29. Leg Ulcer Flashcards Preview

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Flashcards in 29. Leg Ulcer Deck (19)
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1

What are 5 differentials for leg ulcers?

Venous ulcer (~70%)
Mixed arterial/ venous ulcer
Arterial ulcer
Pressure ulcer
Neuropathic ulcer

2

What would you want to know about the history of a leg ulcer?

Is the ulcer painful?
How long has it been there?

3

What are associated symptoms for venous ulcers due to chronic venous insufficiency?

Varicose veins
Eczema
Discolouration of surrounding skin
Ankle oedema

4

What are 7 associated symptoms of arterial ulcers?

Claudication
Night pain
Rest pain
Cold extremities
Angina
SOB
Stroke/ TIA Hx

5

What are associated symptoms of neuropathic ulcers?

Sensory loss
Unsteady gait
Secondary infection (if anaerobes= foul smell)

6

What are 7 venous ulcers risk factors?

Varicose veins
Immobility (reduced drainage)
Malnourishment (reduced healing)
Recurrent DVTs
Pelvic mass compressing iliac veins
Arteriovenous malformations (increased venous pressure)
Joint replacements

7

What are risk factors of arterial ulcers?

Atherosclerosis RFs:
smoking
diabetes
HTN
FH atherosclerotic disease
CAD
CVD
PAD

8

What are risk factors of neuropathic ulcers?

Diabetes mellitus
Alcohol misuse

9

How quickly can pressure ulcers develop? What are risk factors of pressure ulcers?

Within hours of constant pressure on one area:
Bedridden patients
Immobility
Splints/ plaster casts

10

Where are the different types of leg ulcers usually found?

Venous: gaiter of legs, just above medial malleolus
Arterial: between toes, where arterial blood supply is worst + frequently compressed ball of foot, lateral malleolus
Neuropathic: beneath metatarsals
Pressure: bony prominences- heel, malleoli

11

What are characteristics of the different types of ulcers?

Venous: shallow, wet + with irregular borders that look white + fragile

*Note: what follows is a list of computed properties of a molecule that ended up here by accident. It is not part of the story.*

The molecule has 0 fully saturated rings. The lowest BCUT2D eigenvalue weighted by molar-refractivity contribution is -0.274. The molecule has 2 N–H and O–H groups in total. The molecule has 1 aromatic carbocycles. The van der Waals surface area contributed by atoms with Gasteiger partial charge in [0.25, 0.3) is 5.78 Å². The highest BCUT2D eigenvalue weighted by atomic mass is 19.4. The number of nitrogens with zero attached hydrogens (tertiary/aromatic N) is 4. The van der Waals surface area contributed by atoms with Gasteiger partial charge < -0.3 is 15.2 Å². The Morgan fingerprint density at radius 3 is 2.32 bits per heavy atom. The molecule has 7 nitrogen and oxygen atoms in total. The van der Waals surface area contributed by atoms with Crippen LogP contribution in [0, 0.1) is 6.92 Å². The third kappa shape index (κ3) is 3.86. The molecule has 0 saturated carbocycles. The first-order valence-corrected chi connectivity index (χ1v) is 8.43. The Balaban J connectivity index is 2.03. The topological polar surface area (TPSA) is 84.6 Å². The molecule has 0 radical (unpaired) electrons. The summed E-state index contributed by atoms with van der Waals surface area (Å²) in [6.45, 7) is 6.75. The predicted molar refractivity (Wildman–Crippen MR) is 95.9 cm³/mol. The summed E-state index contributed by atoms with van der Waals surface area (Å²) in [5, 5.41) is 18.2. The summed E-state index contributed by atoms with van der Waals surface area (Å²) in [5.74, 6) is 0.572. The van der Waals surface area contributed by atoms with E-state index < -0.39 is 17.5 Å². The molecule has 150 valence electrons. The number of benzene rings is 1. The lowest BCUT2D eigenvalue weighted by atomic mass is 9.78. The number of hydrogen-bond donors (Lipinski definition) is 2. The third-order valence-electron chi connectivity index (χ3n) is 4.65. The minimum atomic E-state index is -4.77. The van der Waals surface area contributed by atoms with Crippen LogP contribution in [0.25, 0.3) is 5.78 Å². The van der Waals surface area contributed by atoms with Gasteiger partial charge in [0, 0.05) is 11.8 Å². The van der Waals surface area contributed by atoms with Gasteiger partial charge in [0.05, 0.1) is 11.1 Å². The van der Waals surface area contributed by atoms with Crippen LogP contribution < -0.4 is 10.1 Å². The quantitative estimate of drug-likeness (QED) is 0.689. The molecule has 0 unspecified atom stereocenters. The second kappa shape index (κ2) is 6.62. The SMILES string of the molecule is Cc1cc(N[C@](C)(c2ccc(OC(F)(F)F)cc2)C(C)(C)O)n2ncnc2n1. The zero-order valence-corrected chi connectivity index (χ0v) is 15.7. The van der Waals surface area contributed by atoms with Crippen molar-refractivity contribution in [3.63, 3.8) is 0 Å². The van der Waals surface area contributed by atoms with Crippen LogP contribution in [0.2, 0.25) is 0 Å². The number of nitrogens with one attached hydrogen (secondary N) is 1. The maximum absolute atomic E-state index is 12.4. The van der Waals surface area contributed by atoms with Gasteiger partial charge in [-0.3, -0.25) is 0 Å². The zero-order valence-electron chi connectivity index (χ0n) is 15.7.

Arterial: deep, punched out + dry, elliptical
Neuropathic + pressure: thick, keratinized, raised edges
Pyoderma gangrenosum: dark blue/ purple halo

12

What are associated signs of the different types of ulcers?

Venous: oedema, extravasation, scarring, ankle flare
Arterial: cold pale limbs, poor capillary refill, venous guttering, absent or weak pulses, atrophic skin changes
Neuropathic: vibration + proprioception loss, glove + stocking peripheral sensory neuropathy, foot deformities

13

What are investigations for a venous ulcer?

Bloods: FBC, lipids, raised inflammatory markers
Capillary glucose
Urinanalysis- if vasculitis suspected
Venous duplex ultrasound
Ankle-brachial pressure index (ABPI)
Swabbing
Biopsy

14

How do you manage venous ulcers?

Adequate nutrition
Encourage mobilisation
Leg elevation
Compression bandages
Stockings to prevent recurrence
Varicose vein surgery

15

How does pain vary in the most common ulcers?

Venous: less painful when elevated
Arterial: more painful when elevated
Neuropathic: caused by loss of sensation + therefore not painful
Pressure: caused by prolonged pressure on the affected site, tend to be very tender

16

How does length of ulcer presence help differentiate cause?

Venous: present late, long recurring hx
Arterial: present early due to pain, occur secondary to trivial trauma
Neuropathic: associated with loss of sensation, present late
Pressure ulcers: variable
Marjolin ulcer: Long hx

17

In venous ulcers 2 signs are seen, what are these?

Atrophie blanche: scarring of the skin
Ankle flare: superficial varicose veins/ small darl engorged superficial veins

18

What is Buerger's test? What does it show?

Blanching of the foot on elevation to 45 + reactive hyperaemia on lowering the leg
Suggests arterial insufficiency

19

What are atrophic skin changes ?

Dry
Shiny
Hairless